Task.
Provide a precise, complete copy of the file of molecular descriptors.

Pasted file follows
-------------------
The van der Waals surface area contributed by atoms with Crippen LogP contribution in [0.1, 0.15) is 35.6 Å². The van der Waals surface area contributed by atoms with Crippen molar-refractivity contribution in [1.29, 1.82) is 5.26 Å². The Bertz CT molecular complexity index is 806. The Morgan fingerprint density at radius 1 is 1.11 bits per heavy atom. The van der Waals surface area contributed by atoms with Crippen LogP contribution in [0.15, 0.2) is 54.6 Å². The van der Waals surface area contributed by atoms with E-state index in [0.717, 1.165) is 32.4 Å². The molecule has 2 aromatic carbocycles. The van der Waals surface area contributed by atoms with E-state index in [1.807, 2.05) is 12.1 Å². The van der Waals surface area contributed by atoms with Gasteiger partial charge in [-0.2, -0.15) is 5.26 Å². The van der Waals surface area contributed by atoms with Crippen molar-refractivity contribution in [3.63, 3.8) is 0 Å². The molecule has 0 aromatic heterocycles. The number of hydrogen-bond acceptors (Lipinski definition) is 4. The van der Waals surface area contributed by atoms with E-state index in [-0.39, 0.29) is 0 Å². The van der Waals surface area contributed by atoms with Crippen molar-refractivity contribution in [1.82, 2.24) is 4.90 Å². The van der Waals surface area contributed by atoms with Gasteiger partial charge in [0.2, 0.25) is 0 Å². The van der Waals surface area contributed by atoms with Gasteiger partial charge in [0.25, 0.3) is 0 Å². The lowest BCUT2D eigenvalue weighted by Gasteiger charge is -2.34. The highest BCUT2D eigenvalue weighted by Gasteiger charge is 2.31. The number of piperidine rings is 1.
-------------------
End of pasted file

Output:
The van der Waals surface area contributed by atoms with Crippen LogP contribution in [0.1, 0.15) is 35.6 Å². The van der Waals surface area contributed by atoms with Crippen molar-refractivity contribution in [1.29, 1.82) is 5.26 Å². The Bertz CT molecular complexity index is 806. The Morgan fingerprint density at radius 1 is 1.11 bits per heavy atom. The van der Waals surface area contributed by atoms with Crippen LogP contribution in [0.15, 0.2) is 54.6 Å². The van der Waals surface area contributed by atoms with E-state index in [0.717, 1.165) is 32.4 Å². The molecule has 2 aromatic carbocycles. The van der Waals surface area contributed by atoms with E-state index in [1.807, 2.05) is 12.1 Å². The van der Waals surface area contributed by atoms with Gasteiger partial charge in [-0.2, -0.15) is 5.26 Å². The van der Waals surface area contributed by atoms with Crippen molar-refractivity contribution in [3.63, 3.8) is 0 Å². The molecule has 0 aromatic heterocycles. The number of hydrogen-bond acceptors (Lipinski definition) is 4. The van der Waals surface area contributed by atoms with E-state index in [-0.39, 0.29) is 0 Å². The van der Waals surface area contributed by atoms with Crippen molar-refractivity contribution in [1.82, 2.24) is 4.90 Å². The van der Waals surface area contributed by atoms with Gasteiger partial charge in [0.2, 0.25) is 0 Å². The van der Waals surface area contributed by atoms with Gasteiger partial charge in [0.25, 0.3) is 0 Å². The lowest BCUT2D eigenvalue weighted by Gasteiger charge is -2.34. The highest BCUT2D eigenvalue weighted by Gasteiger charge is 2.31. The number of piperidine rings is 1.